BEVERLY — Faced with increasing financial problems, the River House emergency homeless shelter plans to close temporarily on April 30 and reopen in the fall under new management.
Harborlight Community Partners, a Beverly-based affordable-housing agency, will become the shelter's new overseer, replacing North Shore Community Action Programs.
Harborlight Executive Director Andrew DeFranza said Harborlight has agreed to manage River House for three years to get the shelter on firm-enough financial footing to operate on its own.
"The idea is for them to be self-sufficient," DeFranza said.
River House opened in 2005 in a renovated, 19th-century firehouse on River Street near the train depot, but it has struggled to stay open in recent years. Last year, its board of directors voted to close nights due to lack of money, then changed its mind two months later after private donors and city and state officials came up with $72,000 to close a budget shortfall.
The male-only shelter is currently open 24 hours and has 36 beds. There are also five single-room apartments with support services.
River House President Linda Anderson-Mercier said the organization's board of directors explored partnerships with the Lifebridge shelter in Salem and Action Inc., a human services agency in Gloucester, but decided it would be best to partner with an organization in Beverly.
"We have an opportunity for some new financial partnerships to come forward, and they will do that with Harborlight Community Partners because it's a Beverly-based organization with a solid reputation for affordable housing," Anderson-Mercier said. "Our financial support is basically Beverly-based, and that's frankly why we did this."
North Shore Community Action Programs, a human services agency based in Peabody, has served as River House's manager and operator since 2004. NSCAP employs the River House staff, who are paid mostly through NSCAP's state contracts, and charges River House a management fee equal to 7 percent of its operating budget.
A state audit released in August said NSCAP may have improperly used thousands of dollars in state funds to pay for services for River House that the management fee did not cover. State Auditor Suzanne Bump said NSCAP was "trying to meet a legitimate community need, but they did so without authorization and failed to properly account for state funds."
NSCAP Executive Director Beth Hogan and Anderson-Mercier both said the audit had nothing to do with the decision to part ways.
"It was really inconsequential in terms of this stuff," Hogan said. "It was more River House Inc. and NSCAP feeling that we either needed to merge or find a different vendor. I felt it was a positive move. We developed and garnered all of the funds to create this program, so this is a legacy for us, as well as for River House Inc."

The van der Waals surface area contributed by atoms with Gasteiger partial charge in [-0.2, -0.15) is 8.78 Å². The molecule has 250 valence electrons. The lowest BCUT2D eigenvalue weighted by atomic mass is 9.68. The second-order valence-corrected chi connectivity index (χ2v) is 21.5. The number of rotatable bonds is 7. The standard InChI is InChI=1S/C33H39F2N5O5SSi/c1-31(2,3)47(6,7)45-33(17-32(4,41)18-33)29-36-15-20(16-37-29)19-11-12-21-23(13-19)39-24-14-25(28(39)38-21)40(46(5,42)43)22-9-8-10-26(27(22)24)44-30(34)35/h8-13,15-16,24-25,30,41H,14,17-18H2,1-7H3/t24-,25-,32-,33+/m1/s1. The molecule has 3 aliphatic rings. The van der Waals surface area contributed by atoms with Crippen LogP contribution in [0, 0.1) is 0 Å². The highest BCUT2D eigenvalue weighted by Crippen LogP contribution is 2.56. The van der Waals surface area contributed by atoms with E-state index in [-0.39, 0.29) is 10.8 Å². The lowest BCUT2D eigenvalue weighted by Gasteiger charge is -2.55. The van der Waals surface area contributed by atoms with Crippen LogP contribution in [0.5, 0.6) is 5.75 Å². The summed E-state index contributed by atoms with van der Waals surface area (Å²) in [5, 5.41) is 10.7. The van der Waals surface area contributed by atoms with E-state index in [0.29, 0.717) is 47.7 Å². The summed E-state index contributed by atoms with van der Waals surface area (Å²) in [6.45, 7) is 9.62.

Anderson-Mercier said she is grateful "to NSCAP and Beth Hogan for the support they have given us over the years."
Under the new partnership with Harborlight, River House will remain an independent organization with its own board of directors. The shelter's program director, Kate Benashski, will remain and become an employee of Harborlight Community Partners. The five single-room apartments will remain open while the shelter shuts down for the spring and summer.
DeFranza said Harborlight and River House will work to secure new sources of funding for the shelter's annual operating budget, which Anderson-Mercier said is around $225,000 per year.
Other than an $8,000 annual contribution from the city of Beverly, the shelter raises all of its revenue from private donations and fundraising events like the Polar Plunge and Dance Away for River House, Anderson-Mercier said. She said River House receives no money from the state, which she said targets aid for homeless families rather than individuals.
River House has received a $75,000 matching grant from an anonymous donor. DeFranza said that grant must be matched with $75,000 in additional donations in order for the shelter to reopen on the target date of Oct. 15.
DeFranza said the shelter needs a dedicated stream of funding from city, state, federal and private sources in order to stay viable in the long run.
Harborlight Community Partners operates affordable housing for families and seniors, mostly in Beverly but also in Hamilton and Marblehead. DeFranza has worked for four shelters in three states, including a stint as executive director of a large emergency shelter in Milwaukee.
"We are so fortunate to be able to work with Andrew," Anderson-Mercier said.
Anderson-Mercier said Benashski is working with clients at the shelter to find them places to stay after River House closes on April 30. The shelter serves about 200 men per year.
Mayor Bill Scanlon said he likes the idea that Harborlight wants to emphasize shortening the stays of shelter residents and helping them transition to productive lives. But he also called the shelter's temporary closing "somewhat troubling."
"Certainly, I am worried about it," he said. "I'm concerned there will be some homeless people wandering about."
River House and Harborlight officially begin their partnership May 1.
Staff writer Paul Leighton can be reached at 978-338-2675 or by email at firstname.lastname@example.org.